Remembering Rudy Heinzl, former dean of Student Affairs
Heinzl was dean of Student Affairs for eleven years, up until 1996. Long after his retirement, he remained a collaborator and friend of the university and strong supporter of students. Photo: Mike Lalich
Rudy Heinzl, champion of student voices, friend of the university and former dean of Student Affairs, has died. He was 88.
Heinzl contributed to the Student Services area at McMaster for more than thirty years. He came to McMaster in 1964 and founded the Counselling Service at the insistence of students who knew they had critical needs which were not being met through their academic programs. Initially, he was the only psychologist serving 4,000 students and through advocacy and partnership with students, he built the McMaster Student Counselling Service and served as director until 1985.
Over the next eleven years, he served as dean of Student Affairs at McMaster.
In the same tradition as his predecessors such as Ivor Wynne and Les Prince, Rudy became a legend among the students he served. Recognizing first and always that, students are the purpose of the university, his contact with students was his passion and is his legacy.
Gary Collins, former McMaster Student Union (MSU) president (1990-91) said Heinzl was a dedicated advocate for students.
“He never missed events and he was committed to making the university experience better for students,” said Collins, who also collaborated with Heinzl in his capacity as president of the McMaster Alumni Association (2005-2006). “Rudy was caring, compassionate, distinguished, and a down to earth gentleman. He bled maroon and grey.”
McMaster students have acknowledged and rewarded Rudy’s contributions by creating a special award in his name and paying tribute to him at several dinners, banquets and recognition nights.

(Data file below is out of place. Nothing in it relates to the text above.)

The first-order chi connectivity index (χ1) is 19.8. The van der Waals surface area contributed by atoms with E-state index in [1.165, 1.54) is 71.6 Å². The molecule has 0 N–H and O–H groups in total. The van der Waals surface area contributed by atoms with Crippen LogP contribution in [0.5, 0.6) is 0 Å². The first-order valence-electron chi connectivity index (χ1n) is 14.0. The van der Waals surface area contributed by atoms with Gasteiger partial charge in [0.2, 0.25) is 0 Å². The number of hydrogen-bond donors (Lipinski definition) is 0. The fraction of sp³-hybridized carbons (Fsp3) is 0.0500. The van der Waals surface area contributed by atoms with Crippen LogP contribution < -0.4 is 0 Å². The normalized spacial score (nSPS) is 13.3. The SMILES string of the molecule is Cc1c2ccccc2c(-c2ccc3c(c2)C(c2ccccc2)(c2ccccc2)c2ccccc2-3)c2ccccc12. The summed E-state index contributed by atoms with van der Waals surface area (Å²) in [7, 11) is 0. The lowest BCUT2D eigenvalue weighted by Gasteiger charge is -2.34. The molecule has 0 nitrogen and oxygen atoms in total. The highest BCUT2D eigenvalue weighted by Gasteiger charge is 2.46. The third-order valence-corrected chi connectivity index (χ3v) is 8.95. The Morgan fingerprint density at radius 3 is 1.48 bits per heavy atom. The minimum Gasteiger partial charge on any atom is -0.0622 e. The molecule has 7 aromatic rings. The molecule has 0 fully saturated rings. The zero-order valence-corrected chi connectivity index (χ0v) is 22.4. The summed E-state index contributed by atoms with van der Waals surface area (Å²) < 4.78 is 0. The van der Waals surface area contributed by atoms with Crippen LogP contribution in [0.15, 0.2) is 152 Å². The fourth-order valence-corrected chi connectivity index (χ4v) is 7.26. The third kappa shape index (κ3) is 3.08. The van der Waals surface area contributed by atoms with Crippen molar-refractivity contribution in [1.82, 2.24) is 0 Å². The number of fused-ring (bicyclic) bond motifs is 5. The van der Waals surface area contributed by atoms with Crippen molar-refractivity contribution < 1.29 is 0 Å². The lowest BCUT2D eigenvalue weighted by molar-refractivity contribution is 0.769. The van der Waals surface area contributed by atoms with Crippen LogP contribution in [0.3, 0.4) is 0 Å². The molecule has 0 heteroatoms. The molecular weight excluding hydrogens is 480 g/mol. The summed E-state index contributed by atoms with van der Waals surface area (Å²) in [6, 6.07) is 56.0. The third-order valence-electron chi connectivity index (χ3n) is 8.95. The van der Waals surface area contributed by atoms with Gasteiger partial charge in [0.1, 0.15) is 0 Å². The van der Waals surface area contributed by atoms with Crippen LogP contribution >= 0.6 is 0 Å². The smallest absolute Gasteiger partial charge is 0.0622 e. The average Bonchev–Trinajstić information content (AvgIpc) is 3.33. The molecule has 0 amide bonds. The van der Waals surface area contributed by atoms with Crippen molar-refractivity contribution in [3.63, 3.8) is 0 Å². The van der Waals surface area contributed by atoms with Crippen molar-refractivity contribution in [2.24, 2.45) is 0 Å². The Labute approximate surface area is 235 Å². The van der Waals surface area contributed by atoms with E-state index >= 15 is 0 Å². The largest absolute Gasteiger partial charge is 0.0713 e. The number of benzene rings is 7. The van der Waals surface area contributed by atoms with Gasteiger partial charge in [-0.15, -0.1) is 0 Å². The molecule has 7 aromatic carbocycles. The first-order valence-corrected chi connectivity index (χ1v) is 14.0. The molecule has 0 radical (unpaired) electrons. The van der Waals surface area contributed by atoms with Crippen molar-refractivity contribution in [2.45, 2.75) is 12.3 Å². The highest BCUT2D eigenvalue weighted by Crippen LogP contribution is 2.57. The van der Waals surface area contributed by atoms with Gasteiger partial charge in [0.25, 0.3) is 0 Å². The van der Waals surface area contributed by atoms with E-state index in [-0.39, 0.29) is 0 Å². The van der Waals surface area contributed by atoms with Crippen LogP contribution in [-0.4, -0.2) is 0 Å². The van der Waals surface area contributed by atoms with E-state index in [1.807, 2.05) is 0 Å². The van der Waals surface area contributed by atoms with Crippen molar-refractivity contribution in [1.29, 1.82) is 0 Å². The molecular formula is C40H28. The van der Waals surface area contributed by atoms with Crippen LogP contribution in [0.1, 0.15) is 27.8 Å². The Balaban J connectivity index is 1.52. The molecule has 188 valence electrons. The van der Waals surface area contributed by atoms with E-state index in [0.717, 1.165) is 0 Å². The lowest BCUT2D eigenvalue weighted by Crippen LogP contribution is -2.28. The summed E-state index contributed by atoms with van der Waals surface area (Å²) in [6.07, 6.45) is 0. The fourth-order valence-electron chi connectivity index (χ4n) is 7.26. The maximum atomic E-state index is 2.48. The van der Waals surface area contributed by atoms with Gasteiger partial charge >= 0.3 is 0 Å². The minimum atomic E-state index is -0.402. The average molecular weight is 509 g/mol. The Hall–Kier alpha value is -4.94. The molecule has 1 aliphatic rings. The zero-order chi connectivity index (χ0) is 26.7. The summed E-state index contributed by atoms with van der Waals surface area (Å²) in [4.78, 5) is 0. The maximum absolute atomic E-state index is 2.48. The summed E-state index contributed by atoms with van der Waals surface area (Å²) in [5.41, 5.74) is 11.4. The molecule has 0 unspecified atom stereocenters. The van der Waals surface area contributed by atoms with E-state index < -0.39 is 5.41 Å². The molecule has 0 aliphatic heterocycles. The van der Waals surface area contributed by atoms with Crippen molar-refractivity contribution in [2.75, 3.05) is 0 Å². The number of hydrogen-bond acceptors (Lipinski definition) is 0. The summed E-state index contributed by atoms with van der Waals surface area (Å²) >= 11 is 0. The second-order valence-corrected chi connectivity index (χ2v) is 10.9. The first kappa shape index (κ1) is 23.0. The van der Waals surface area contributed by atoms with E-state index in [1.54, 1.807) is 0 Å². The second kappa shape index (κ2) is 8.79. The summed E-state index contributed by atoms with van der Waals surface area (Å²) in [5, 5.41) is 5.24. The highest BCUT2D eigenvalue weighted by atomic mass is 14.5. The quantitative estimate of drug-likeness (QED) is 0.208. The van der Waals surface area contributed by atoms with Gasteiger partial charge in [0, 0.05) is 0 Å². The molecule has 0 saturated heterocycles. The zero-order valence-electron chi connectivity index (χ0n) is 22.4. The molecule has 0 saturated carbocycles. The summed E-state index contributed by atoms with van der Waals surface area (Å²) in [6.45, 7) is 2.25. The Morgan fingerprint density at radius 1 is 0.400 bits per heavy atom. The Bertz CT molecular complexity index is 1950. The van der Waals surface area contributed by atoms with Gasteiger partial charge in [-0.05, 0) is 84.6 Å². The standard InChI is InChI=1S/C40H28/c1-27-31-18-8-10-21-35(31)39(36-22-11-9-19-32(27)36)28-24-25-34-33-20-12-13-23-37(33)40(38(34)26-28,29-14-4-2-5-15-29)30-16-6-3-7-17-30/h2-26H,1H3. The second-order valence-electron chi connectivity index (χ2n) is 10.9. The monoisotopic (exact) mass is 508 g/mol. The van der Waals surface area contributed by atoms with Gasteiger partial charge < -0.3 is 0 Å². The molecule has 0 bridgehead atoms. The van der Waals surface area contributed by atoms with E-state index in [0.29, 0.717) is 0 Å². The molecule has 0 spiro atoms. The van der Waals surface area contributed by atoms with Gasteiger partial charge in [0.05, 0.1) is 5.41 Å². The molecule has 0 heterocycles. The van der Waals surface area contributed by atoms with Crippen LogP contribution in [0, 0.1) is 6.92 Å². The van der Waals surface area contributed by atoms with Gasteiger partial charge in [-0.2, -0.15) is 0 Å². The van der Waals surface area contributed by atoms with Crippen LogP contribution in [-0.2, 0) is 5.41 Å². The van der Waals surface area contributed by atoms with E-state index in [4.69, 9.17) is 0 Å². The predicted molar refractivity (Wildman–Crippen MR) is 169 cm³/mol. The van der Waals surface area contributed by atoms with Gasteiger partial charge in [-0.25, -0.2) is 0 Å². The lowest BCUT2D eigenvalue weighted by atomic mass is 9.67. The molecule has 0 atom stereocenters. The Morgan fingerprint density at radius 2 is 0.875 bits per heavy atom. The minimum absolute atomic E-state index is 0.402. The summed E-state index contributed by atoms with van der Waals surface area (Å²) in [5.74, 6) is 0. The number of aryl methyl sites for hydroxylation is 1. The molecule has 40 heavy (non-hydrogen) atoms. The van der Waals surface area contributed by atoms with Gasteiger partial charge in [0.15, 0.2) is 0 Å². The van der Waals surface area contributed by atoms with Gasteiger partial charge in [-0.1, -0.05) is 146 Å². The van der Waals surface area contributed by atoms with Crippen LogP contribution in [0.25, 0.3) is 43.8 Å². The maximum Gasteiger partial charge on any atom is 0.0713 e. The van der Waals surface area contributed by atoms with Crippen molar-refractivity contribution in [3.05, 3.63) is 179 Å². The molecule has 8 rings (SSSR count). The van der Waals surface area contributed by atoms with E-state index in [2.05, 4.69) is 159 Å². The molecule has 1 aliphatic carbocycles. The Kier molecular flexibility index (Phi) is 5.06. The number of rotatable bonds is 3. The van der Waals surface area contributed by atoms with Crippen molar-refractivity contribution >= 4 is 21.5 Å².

John Popham, former MSU president (2006-2007), remembers Heinzl as someone who had a way with uniting people and bringing the best out of a team.
“Somehow, without speaking a word, he’d unite polarized groups, bring life to the party and send everyone home feeling better about themselves and their affiliation with Mac,” said Popham. “Rudy was a ball of energy, sharp as whip, never forgot a name and was genuinely interested in what us student leaders were up to, both at school and at home.”
Heinzl was a long-standing, active member of many community groups and professional associations, and none more so than the Canadian Association of College and University Student Services (CACUSS). In addition to being the Ontario regional representative, Rudy also served as CACUSS president.
He was also the chair of the Ontario Council on Student Affairs, where he played a significant role in helping influence government policy and practices to the advantage of counsellors and other student support services throughout the province.
For his many impactful contributions, he was made an honorary member of the McMaster Alumni Association in 1997.
“Rudy was the kind of person we all aspire to be and one of his greatest legacies at Mac is the huge number of student leaders who would chant ‘Rudy! Rudy!’ at Student Recognition Night,” says Karen McQuigge, director, Alumni Engagement. “Many of them were not students when he was dean but got to know him because he loved Mac and was such an active member of our community and in turn, they loved him just as much as those who worked with him.”
The McMaster community’s thoughts and deepest condolences are with Rudy’s family, friends and many collaborators in Hamilton and beyond.